My mobile studio is, truthfully, a little terrifying to many people (except David Leibowitz). Thank goodness David and I finally met in person and our phones fell in love with each other. No one else needs to have the number of apps I have in my phone and iPad to do good work. I am simply one of those people who needs a lot of variety in keep me awake.

The first screen of my iPhone is covered with dozens of cameras I have learned to use to make different kinds of images – outside the iPhone native camera. The third screen is covered with folders filled with mobile tools to scan, do basic editing, add texture, modify color, blend images, paint in the phone (directly or on images), draw in the phone (directly or on images), modify lighting, make black-and-white conversions, add words to images, layout multiple images, tell photo stories, manage image data, play visually with images, make things with images, and share the images I make on social media. My iPad is set up the same way.

I have the most memory I can get on my iPhone 7 and my iPad Pro and I am ALWAYS using it all up. So there’s also a folder in both devices, on screen 1, with a variety of cloud-based storage spaces.

‘Real people live in all these buildings in Manhattan’ ©Meri Walker

What do you like to think about whilst creating images?

I deliberately do not think – as I think of thinking – while I’m either shooting or creating images. While I’ve had my iPhone, I have learned to listen to my thoughts as if they were background music. My mind is filled with lyrics from hymns; popular radio; poetry; lines from my favorite novels and Bible verses I have memorized. And then there are quotes from people I’ve heard speaking recently when I’m sitting at cafe tables or driving my car in southern Oregon.

I find that when I go shooting – or sit down to edit – I enjoy putting myself into a deliberately receptive state – instead of trying to execute my “will” on the details or surface of an image I’ve captured with the phone. Engaging with images this way offers me the deeply nourishing experience of learning from my own experience. I’m astounded daily when an image completes itself using my unconscious memory, skill and life experience. And I LOVE not having to clean up a studio when I’m through.

‘Time to get onboard’ ©Meri Walker

Share one mobile photography/art tip

At all costs, please do what it takes to learn how to shut up while you’re shooting. No talking – in your head or outside with other people. Give your full attention and childlike curiosity to what’s right in front of you, visually. The iPhone affords you a simple possible experience of your full vision – foveal and peripheral. Use it to learn from your vision instead of trying to make images of your thoughts. And, please, share what you’re learning with others. You never know who needs to “see” what you took the time to inquire into today.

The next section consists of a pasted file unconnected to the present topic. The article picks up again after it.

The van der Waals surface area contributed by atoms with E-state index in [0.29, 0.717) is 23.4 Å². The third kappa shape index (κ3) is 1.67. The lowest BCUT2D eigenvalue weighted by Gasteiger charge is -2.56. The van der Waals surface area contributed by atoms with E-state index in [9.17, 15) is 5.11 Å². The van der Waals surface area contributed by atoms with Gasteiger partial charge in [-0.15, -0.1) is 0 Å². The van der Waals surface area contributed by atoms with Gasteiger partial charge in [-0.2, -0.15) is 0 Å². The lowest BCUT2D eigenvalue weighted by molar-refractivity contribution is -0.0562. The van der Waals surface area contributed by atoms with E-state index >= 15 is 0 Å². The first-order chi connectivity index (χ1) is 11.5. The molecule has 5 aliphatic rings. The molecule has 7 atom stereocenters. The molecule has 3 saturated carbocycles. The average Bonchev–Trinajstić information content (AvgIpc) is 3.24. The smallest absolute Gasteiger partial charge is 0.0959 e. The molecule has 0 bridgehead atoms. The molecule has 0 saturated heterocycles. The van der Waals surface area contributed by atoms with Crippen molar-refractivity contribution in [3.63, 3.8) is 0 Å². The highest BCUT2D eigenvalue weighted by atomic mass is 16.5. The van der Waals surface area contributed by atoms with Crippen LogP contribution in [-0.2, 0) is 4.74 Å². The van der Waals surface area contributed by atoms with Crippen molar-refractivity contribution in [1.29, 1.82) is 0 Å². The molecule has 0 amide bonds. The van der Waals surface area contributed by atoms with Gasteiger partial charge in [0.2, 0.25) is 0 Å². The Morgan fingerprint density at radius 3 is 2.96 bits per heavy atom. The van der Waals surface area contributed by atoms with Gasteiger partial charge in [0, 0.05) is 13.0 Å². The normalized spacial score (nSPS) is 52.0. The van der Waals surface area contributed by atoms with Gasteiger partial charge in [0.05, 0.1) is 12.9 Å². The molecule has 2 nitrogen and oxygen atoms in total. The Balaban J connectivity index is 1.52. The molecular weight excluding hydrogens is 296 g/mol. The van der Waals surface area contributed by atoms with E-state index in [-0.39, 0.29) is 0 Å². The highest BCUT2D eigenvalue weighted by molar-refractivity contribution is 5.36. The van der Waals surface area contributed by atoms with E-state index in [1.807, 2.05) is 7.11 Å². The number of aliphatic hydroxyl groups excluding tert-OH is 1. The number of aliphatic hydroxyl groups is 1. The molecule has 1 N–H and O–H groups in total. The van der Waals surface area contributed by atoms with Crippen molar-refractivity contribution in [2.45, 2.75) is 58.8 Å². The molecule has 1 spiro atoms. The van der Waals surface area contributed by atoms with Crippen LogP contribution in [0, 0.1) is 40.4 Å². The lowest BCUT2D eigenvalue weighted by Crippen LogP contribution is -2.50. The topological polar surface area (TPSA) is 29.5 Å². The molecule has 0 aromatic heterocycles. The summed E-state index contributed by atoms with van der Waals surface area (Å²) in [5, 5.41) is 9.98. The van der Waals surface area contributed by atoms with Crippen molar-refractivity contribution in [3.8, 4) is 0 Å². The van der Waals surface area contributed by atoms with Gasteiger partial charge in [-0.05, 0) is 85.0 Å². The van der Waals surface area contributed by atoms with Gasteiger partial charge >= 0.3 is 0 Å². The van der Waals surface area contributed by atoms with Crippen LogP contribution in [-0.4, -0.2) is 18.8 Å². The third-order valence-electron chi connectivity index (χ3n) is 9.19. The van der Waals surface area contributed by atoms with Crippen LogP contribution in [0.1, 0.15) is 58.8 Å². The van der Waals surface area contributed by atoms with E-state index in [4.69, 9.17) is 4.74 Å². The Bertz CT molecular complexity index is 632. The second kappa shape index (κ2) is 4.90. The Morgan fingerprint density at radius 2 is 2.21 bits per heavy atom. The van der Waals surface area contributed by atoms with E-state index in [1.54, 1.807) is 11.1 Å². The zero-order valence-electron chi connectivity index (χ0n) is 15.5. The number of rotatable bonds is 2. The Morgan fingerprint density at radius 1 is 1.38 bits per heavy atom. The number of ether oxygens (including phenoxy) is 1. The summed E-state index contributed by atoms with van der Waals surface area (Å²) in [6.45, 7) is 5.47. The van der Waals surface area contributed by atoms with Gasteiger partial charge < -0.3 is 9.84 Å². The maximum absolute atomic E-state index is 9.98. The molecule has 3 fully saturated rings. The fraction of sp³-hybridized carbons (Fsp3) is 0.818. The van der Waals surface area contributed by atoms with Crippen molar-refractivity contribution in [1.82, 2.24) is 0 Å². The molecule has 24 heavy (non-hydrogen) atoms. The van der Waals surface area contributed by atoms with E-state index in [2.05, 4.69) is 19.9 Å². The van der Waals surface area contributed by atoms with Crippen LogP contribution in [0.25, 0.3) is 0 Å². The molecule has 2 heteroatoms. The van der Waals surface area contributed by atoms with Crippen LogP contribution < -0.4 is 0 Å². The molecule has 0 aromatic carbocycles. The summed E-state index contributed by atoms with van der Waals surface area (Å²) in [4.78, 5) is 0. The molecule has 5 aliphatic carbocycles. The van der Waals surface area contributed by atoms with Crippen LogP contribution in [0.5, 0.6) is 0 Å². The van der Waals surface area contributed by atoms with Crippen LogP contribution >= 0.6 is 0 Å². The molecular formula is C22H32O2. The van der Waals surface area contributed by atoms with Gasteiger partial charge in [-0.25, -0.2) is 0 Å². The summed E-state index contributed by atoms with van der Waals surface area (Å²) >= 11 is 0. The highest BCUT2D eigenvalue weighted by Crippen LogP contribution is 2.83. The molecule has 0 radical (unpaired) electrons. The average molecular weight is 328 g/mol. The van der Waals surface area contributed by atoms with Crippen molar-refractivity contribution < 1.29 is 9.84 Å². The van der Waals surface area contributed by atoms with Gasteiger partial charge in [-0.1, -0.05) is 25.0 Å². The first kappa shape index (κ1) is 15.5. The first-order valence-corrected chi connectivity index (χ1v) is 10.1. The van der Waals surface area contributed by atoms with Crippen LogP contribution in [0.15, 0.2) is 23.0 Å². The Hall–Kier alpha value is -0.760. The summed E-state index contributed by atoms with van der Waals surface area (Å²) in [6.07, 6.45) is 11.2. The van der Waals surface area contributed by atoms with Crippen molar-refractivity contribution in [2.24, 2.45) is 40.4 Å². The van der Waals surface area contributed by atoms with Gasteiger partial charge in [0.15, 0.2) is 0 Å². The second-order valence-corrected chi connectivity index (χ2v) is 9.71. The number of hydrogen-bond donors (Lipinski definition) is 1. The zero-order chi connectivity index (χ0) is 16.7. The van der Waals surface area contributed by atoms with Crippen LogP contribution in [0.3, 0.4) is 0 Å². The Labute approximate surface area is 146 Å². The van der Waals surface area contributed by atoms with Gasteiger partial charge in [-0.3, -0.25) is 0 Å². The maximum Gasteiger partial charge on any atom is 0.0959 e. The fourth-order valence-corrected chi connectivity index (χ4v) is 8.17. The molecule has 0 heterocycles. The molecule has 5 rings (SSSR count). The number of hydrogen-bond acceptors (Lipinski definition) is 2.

To support your “seeing process,” please take time to learn to use a camera replacement app like Camera+ or ProCamera that allows you to separate focus and exposure – like a real camera – and to save a file big enough for you to do something with beyond screen-sharing. Unless that’s all your want to do. If you want to print bigger than 8×8”, you need plenty of data in your image file or the traditional digital photographers will laugh at your prints.

‘This being human is a guest house, every morning a new arrival – Rumi’ ©Meri Walker

What or who ignited your passion for mobile photography/art?

By late 2010, I found EyeEm.com and ComboApps.com (now Ashcroft54.com), led me to iPhoneArt.com and TheAppWhisperer.com and P1xelsAtAnExhibition.com and Mobiography.net and iPhoneographyCentral.com LifeinLoFi.com and the NewEraMuseum.org. In about 6 months, I realized that it simply wasn’t true that I was a crazy-old-woman reduced to playing with her iPhone because she didn’t have a darkroom anymore and hated digital editing using Photoshop on the computer. These pioneers set a new creative fire in me by showing me that I had stumbled into a global art-making culture that was starting the next revolution in human creativity and communication.

At first, I was simply stunned – and way too shy – to share my own discoveries. But after a few months, I began making some two-way contact with these pioneers and, one by one, they welcomed me through the gates into the next chapter of my creative life. The pioneers helped me see that mobile photography is nothing short of a NEW LANGUAGE that humans can use to communicate with others. As someone who has studied language arts, linguistics and anthropology, as well as photography all my life, this insight continues daily to illuminate my discoveries using my mobile phone/tablet.